L34 - CS61C Machine Structures Lecture 34 - Caches II...

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CS61C L34 Caches III Wawrzynek, Fall 2007 © UCB 11/16/2007 John Wawrzynek (www.cs.berkeley.edu/~johnw) www-inst.eecs.berkeley.edu/~cs61c/ CS61C – Machine Structures Lecture 34 - Caches II 1 CS61C L34 Caches III Wawrzynek, Fall 2007 © UCB What to do on a write hit? Write-through • update the word in cache block and corresponding word in memory Write-back • update word in cache block • allow memory word to be “stale” add ʻ dirty ʼ bit to each block indicating that memory needs to be updated when block is replaced OS fushes cache be±ore I/O… Per±ormance trade-o±±s? 2 Two Options:
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CS61C L34 Caches III Wawrzynek, Fall 2007 © UCB Block Size Tradeoff (1/3) Bene±ts of Larger Block Size Spatial Locality : if we access a given word, we ʼ re likely to access other nearby words soon • Very applicable with Stored-Program Concept: if we execute a given instruction, it ʼ s likely that we ʼ ll execute the next few as well • Works nicely in sequential array accesses too 3 CS61C L34 Caches III Wawrzynek, Fall 2007 © UCB Block Size Tradeoff (2/3) Drawbacks of Larger Block Size • Larger block size means larger miss penalty on a miss, takes longer time to load a new block from next level • If block size is too big relative to cache size, then there are too few blocks Result: miss rate goes up In general, minimize Average Memory Access Time (AMAT) = Hit Time + Miss Penalty x Miss Rate 4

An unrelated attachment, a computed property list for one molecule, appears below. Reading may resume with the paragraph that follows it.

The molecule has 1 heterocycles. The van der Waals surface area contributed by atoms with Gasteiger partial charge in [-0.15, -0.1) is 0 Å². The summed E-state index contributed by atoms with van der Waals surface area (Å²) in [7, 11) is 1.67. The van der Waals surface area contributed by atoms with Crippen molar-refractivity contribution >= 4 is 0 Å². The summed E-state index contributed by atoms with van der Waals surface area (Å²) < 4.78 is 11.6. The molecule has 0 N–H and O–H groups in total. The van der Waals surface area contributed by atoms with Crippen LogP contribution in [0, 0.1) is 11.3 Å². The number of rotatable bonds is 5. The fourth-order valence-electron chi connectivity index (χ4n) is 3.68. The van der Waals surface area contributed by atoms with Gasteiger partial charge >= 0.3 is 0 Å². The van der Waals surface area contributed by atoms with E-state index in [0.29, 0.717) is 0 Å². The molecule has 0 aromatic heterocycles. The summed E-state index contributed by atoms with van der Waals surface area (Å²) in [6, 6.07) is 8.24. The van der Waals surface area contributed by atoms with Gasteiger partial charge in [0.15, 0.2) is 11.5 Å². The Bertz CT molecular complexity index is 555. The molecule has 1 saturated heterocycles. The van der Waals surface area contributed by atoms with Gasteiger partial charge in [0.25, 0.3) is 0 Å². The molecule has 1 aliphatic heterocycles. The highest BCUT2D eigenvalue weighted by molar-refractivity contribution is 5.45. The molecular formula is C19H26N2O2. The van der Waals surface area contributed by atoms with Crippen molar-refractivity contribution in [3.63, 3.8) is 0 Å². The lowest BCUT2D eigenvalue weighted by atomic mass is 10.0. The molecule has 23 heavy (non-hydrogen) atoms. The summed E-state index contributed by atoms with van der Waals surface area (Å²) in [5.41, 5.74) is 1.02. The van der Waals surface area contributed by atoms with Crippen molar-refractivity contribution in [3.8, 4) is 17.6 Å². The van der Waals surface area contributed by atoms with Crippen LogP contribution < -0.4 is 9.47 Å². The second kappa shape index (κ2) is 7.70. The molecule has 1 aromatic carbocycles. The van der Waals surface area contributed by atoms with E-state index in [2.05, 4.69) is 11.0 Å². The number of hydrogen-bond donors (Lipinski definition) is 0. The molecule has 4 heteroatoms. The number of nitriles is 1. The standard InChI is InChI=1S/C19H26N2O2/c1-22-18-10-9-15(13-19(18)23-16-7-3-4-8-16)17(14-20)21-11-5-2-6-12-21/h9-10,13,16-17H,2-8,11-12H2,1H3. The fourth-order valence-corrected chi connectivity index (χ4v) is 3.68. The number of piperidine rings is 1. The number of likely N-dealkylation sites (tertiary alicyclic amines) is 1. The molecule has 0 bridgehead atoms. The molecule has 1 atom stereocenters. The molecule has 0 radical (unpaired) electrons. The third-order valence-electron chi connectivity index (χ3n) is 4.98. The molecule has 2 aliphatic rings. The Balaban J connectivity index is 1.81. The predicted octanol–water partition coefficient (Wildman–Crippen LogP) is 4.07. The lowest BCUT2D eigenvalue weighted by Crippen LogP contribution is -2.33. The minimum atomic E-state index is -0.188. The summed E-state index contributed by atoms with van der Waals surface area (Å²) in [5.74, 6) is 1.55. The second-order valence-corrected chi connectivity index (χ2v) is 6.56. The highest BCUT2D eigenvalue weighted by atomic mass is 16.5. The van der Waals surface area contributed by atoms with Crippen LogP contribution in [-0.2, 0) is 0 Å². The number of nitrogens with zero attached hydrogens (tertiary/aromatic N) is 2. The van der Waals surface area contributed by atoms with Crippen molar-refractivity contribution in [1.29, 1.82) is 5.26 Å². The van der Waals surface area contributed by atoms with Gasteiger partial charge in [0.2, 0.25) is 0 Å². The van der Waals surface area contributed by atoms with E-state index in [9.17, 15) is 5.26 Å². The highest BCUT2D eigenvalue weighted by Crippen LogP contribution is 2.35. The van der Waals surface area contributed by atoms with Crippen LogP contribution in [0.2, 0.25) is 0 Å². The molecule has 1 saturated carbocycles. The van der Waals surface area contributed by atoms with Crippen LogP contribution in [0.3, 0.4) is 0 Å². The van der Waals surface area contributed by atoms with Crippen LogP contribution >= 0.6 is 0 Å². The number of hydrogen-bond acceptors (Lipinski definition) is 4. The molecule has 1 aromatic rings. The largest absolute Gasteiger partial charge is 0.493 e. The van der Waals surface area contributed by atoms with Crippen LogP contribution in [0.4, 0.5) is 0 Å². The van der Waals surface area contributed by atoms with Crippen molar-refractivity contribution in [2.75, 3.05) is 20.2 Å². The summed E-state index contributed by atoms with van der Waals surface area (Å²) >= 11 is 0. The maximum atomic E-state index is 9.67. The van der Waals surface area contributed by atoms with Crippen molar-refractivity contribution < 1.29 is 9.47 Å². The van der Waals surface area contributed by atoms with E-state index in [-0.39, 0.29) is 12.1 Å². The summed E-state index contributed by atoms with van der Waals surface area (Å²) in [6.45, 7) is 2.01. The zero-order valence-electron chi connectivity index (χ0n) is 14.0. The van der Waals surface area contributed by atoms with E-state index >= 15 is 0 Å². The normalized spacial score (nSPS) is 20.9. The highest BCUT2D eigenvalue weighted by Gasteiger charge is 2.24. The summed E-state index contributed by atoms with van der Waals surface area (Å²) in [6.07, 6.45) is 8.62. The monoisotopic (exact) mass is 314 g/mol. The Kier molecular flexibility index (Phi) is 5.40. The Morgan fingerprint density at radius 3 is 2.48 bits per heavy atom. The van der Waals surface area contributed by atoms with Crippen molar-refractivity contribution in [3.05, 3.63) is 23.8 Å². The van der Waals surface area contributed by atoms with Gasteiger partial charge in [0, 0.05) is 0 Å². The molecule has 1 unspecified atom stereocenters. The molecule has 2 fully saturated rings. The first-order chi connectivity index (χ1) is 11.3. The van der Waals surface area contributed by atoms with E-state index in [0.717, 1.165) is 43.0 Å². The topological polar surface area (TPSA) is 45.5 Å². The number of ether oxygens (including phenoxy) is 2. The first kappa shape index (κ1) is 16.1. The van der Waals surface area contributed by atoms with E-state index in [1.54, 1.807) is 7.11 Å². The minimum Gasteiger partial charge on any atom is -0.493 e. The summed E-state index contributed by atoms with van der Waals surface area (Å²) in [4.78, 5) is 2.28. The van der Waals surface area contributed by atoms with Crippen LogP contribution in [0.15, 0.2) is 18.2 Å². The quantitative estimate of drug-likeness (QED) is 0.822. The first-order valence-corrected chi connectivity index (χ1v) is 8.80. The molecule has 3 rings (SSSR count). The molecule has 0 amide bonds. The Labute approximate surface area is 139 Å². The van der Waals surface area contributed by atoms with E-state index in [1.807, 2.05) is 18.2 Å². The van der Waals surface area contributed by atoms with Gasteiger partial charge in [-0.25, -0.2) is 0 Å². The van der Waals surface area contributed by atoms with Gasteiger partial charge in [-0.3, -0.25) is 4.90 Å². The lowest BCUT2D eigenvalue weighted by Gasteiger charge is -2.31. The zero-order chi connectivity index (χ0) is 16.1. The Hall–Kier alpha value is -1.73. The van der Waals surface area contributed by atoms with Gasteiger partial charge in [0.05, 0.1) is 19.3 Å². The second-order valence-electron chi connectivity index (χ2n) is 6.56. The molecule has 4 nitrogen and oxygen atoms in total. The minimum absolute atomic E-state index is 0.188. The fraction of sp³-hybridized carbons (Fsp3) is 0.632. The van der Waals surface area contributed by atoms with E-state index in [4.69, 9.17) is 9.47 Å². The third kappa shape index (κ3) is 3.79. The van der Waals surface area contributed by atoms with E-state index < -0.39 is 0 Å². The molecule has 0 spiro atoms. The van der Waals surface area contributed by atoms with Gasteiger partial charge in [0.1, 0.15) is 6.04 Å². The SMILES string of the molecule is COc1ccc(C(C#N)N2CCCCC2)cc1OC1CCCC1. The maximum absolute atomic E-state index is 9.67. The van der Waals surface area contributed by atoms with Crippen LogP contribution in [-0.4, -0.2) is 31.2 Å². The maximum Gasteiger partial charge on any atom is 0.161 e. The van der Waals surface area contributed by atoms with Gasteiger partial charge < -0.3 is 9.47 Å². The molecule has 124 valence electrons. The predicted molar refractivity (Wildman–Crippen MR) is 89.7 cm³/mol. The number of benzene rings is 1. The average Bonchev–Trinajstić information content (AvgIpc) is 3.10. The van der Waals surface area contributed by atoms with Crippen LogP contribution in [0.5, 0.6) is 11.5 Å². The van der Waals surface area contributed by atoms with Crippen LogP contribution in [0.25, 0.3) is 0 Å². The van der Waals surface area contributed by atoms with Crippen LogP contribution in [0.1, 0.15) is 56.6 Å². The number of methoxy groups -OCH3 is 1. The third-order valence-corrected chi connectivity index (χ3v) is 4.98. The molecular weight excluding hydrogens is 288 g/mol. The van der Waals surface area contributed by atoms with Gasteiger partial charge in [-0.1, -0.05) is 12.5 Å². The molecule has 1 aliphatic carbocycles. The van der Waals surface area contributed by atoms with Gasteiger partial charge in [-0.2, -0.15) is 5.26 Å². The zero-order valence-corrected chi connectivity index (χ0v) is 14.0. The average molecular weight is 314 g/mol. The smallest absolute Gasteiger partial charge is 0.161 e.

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CS61C L34 Caches III Wawrzynek, Fall 2007 © UCB Block Size Tradeoff (3/3) Hit Time = time to ±nd and retrieve data from current level cache Miss Penalty = average time to retrieve data on a current level miss (includes the possibility of misses on successive levels of memory hierarchy) Hit Rate = % of requests that are found in current level cache Miss Rate = 1 - Hit Rate 5 CS61C L34 Caches III Wawrzynek, Fall 2007 © UCB Block Size Tradeoff Conclusions Miss Penalty Block Size Increased Miss Penalty & Miss Rate Average Access Time Block Size Exploits Spatial Locality Fewer blocks: compromises temporal locality Miss Rate Block Size 6
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CS61C L34 Caches III Wawrzynek, Fall 2007 © UCB Types of Cache Misses (1/2) “Three Cs” Model of Misses 1st C: Compulsory Misses • occur when a program is ±rst started • cache does not contain any of that program ʼ s data yet, so misses are bound to occur • can ʼ t be avoided easily, so won ʼ t focus on these 7 CS61C L34 Caches III Wawrzynek, Fall 2007 © UCB Types of Cache Misses (2/2) 2nd C: Con²ict Misses • miss that occurs because two distinct memory addresses map to the same cache location • two blocks (which happen to map to the same location) can keep overwriting each other • big problem in direct-mapped caches • how do we lessen the effect of these?
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L34 - CS61C Machine Structures Lecture 34 - Caches II...

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